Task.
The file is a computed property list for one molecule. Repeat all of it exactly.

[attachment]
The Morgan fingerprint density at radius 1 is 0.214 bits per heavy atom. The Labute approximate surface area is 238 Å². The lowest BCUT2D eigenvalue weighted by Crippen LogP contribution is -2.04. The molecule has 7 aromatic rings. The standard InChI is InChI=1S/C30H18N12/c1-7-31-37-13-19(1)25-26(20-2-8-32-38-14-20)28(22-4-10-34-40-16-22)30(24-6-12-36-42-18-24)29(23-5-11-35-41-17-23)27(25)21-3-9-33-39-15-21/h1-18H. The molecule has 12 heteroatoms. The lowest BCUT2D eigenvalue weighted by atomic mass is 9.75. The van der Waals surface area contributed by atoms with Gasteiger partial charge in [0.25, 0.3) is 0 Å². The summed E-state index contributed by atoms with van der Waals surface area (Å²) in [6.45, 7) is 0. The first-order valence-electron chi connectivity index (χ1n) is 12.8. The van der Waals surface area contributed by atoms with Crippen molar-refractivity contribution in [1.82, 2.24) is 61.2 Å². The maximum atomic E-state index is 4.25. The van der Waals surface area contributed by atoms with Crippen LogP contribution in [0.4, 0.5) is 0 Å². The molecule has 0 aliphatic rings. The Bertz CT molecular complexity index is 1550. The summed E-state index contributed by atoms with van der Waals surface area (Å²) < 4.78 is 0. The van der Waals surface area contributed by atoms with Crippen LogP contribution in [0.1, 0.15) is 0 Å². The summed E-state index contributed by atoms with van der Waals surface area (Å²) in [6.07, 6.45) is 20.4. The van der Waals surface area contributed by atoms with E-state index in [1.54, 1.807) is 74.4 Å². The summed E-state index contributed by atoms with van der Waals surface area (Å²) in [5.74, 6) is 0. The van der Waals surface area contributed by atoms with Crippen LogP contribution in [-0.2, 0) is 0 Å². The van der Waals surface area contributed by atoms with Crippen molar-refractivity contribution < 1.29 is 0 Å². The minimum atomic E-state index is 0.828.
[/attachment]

The Morgan fingerprint density at radius 1 is 0.214 bits per heavy atom. The Labute approximate surface area is 238 Å². The lowest BCUT2D eigenvalue weighted by Crippen LogP contribution is -2.04. The molecule has 7 aromatic rings. The standard InChI is InChI=1S/C30H18N12/c1-7-31-37-13-19(1)25-26(20-2-8-32-38-14-20)28(22-4-10-34-40-16-22)30(24-6-12-36-42-18-24)29(23-5-11-35-41-17-23)27(25)21-3-9-33-39-15-21/h1-18H. The molecule has 12 heteroatoms. The lowest BCUT2D eigenvalue weighted by atomic mass is 9.75. The van der Waals surface area contributed by atoms with Gasteiger partial charge in [0.25, 0.3) is 0 Å². The summed E-state index contributed by atoms with van der Waals surface area (Å²) in [6.45, 7) is 0. The first-order valence-electron chi connectivity index (χ1n) is 12.8. The van der Waals surface area contributed by atoms with Crippen molar-refractivity contribution in [1.82, 2.24) is 61.2 Å². The maximum atomic E-state index is 4.25. The van der Waals surface area contributed by atoms with Crippen LogP contribution in [0.4, 0.5) is 0 Å². The molecule has 0 aliphatic rings. The Bertz CT molecular complexity index is 1550. The summed E-state index contributed by atoms with van der Waals surface area (Å²) < 4.78 is 0. The van der Waals surface area contributed by atoms with Crippen LogP contribution in [0.1, 0.15) is 0 Å². The summed E-state index contributed by atoms with van der Waals surface area (Å²) in [6.07, 6.45) is 20.4. The van der Waals surface area contributed by atoms with E-state index in [1.54, 1.807) is 74.4 Å². The summed E-state index contributed by atoms with van der Waals surface area (Å²) in [5.74, 6) is 0. The van der Waals surface area contributed by atoms with Crippen LogP contribution in [-0.2, 0) is 0 Å². The van der Waals surface area contributed by atoms with Crippen molar-refractivity contribution < 1.29 is 0 Å². The minimum atomic E-state index is 0.828.